Mr GAVAN O’CONNOR —The truth always hurts. That is what he is!

The DEPUTY SPEAKER —The honourable member will withdraw unconditionally.

Mr GAVAN O’CONNOR —I withdraw unconditionally that the Prime Minister is a political liar. However, the Australian people know their politics and so do the electors of Geelong. This is the stock in trade of a Prime Minister who leads a government that has told Geelong workers and their families on too many occasions one thing and then done another. This is the Prime Minister who said he would never, ever introduce the GST and he betrayed the trust of every Australian when he did. This is the Prime Minister who said that he would never, ever privatise Telstra. This is the Prime Minister who made certain statements about the Medicare safety net, the reasons for going to war in Iraq and a host of other policy promises where the deceit of the government has been there for every Australian to see. This is the Prime Minister who now wants Australian workers to believe that this legislation, as well as his announced industrial relations program, is in their economic interest. If any Australian worker believes this, then there really are fairies running around at the bottom of the garden.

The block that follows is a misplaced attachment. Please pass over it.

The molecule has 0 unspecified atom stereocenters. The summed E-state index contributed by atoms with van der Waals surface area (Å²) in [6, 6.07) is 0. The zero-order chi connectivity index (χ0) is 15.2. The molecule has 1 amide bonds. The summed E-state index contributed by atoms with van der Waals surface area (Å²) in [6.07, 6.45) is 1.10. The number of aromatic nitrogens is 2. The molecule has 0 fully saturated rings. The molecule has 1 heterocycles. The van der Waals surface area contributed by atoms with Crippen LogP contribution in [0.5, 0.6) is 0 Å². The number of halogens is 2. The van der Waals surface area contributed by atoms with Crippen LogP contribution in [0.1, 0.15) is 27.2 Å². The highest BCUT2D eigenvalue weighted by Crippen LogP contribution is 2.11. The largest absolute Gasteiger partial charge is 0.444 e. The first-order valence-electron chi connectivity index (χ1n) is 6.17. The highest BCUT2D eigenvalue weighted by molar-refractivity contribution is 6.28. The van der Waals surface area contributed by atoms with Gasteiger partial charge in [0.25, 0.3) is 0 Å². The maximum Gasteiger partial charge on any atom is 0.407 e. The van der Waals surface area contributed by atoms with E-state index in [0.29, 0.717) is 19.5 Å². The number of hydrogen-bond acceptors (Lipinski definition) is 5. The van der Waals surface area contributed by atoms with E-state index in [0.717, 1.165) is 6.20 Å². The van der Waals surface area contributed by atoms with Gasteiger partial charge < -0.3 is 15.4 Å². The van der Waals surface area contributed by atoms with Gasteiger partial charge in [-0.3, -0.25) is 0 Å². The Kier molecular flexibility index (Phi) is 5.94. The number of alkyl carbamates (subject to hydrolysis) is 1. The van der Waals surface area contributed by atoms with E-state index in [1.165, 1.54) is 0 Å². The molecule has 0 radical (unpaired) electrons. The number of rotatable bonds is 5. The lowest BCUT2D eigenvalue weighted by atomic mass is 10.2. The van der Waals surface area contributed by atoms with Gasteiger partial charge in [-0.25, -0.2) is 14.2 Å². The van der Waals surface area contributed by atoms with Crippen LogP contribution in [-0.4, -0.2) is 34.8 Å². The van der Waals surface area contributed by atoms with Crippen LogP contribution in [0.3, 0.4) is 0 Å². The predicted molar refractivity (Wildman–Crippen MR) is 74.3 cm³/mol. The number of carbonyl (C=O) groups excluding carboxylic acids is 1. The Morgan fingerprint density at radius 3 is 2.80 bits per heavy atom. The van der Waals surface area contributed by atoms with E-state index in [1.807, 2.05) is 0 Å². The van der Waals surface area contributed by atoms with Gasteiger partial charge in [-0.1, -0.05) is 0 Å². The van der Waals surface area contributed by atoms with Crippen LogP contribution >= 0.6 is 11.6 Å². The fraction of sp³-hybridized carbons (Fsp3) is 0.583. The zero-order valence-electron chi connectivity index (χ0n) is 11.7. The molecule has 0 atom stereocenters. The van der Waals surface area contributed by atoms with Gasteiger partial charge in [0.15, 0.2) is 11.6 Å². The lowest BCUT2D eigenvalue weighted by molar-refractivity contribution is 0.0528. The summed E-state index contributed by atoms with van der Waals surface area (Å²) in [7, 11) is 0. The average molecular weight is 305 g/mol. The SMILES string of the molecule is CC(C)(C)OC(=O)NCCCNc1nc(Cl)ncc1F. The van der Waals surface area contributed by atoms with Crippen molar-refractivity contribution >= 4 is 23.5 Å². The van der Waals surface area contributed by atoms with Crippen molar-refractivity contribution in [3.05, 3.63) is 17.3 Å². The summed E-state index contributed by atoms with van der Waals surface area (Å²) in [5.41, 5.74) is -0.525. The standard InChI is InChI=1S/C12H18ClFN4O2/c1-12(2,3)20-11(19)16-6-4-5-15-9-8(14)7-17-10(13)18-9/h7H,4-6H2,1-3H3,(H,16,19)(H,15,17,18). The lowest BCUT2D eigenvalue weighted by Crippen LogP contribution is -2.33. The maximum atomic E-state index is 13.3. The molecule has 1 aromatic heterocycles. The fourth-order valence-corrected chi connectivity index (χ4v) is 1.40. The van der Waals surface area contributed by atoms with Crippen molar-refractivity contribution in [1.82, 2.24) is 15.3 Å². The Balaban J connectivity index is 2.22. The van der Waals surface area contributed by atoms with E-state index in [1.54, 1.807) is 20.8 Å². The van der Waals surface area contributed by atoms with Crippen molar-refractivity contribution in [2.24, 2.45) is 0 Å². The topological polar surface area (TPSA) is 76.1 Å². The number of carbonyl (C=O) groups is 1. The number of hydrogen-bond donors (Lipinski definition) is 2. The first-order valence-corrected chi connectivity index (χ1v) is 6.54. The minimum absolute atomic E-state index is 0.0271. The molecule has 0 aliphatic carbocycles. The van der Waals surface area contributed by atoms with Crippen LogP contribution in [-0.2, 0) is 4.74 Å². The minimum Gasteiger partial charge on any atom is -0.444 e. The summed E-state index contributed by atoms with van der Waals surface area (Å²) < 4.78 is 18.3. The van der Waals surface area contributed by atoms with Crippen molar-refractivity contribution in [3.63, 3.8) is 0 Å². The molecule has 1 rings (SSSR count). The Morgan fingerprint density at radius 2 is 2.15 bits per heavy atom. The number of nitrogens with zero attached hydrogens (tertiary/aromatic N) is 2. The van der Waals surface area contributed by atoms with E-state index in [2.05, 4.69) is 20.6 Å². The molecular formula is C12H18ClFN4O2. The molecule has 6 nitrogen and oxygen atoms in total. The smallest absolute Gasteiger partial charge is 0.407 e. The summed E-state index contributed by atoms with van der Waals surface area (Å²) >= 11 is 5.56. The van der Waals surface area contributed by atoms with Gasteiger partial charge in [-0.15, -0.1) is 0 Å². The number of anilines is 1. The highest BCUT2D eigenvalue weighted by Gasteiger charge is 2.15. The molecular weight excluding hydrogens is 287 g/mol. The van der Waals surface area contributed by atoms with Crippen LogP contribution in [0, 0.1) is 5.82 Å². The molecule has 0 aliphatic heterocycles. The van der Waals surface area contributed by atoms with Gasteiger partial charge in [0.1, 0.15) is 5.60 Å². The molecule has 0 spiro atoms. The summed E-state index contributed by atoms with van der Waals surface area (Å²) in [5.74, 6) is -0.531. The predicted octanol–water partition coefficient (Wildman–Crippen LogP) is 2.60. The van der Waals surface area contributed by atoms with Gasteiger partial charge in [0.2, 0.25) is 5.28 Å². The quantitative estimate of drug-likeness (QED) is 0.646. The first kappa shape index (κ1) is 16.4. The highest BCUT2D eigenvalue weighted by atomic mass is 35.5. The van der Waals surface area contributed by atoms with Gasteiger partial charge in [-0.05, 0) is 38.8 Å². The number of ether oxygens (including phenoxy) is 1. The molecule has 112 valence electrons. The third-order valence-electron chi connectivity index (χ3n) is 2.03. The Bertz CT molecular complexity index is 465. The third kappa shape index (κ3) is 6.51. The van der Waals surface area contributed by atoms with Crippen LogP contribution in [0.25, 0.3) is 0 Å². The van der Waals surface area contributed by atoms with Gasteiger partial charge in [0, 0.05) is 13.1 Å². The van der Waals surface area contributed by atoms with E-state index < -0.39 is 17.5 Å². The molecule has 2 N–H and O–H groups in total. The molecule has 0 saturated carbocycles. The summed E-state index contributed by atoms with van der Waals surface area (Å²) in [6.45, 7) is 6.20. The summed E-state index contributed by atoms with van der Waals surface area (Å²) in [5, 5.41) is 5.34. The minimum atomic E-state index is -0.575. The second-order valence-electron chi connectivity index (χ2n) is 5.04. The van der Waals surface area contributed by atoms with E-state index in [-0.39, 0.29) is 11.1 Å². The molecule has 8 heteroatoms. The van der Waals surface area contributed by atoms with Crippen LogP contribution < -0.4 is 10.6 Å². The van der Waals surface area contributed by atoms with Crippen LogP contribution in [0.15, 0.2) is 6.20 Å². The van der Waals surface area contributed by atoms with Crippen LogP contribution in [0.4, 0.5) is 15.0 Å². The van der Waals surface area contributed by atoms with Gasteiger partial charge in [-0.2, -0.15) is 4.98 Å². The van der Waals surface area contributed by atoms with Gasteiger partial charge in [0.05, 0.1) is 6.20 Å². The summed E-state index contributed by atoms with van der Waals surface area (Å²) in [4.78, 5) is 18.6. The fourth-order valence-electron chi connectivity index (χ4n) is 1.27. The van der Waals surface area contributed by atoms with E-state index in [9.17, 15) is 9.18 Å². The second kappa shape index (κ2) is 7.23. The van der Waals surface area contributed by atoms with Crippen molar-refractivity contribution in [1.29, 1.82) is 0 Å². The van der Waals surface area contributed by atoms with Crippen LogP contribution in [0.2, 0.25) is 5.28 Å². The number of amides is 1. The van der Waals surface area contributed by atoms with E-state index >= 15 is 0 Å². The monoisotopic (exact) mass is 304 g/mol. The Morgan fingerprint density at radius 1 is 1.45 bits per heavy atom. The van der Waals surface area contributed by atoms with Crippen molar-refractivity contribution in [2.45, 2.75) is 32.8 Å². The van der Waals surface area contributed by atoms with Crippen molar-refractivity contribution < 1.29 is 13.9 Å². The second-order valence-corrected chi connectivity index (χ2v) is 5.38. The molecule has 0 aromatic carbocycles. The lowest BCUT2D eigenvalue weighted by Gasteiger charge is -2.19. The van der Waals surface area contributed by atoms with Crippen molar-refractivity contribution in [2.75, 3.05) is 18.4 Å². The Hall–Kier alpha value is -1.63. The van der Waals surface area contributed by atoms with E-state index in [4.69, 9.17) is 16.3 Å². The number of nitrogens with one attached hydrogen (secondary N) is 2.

Let me tell this House something about the people that the Prime Minister and the coalition are now driving the boot into with this ugly piece of legislation: the workers you are having a go at here are the same workers who have resourced the breakfast program for disadvantaged kids from Whittington Primary School in my electorate. Today I hosted the children from Whittington Primary School in this House, and many of those young students, who came to Canberra to view the proceedings of this place, are here partly because of the good nature and work of members of the union movement in my electorate—unionists in the construction industry. I say to the minister: if he has the guts, he should come and front those kids in this House and explain to them how evil those unionists are who fed them throughout their primary education.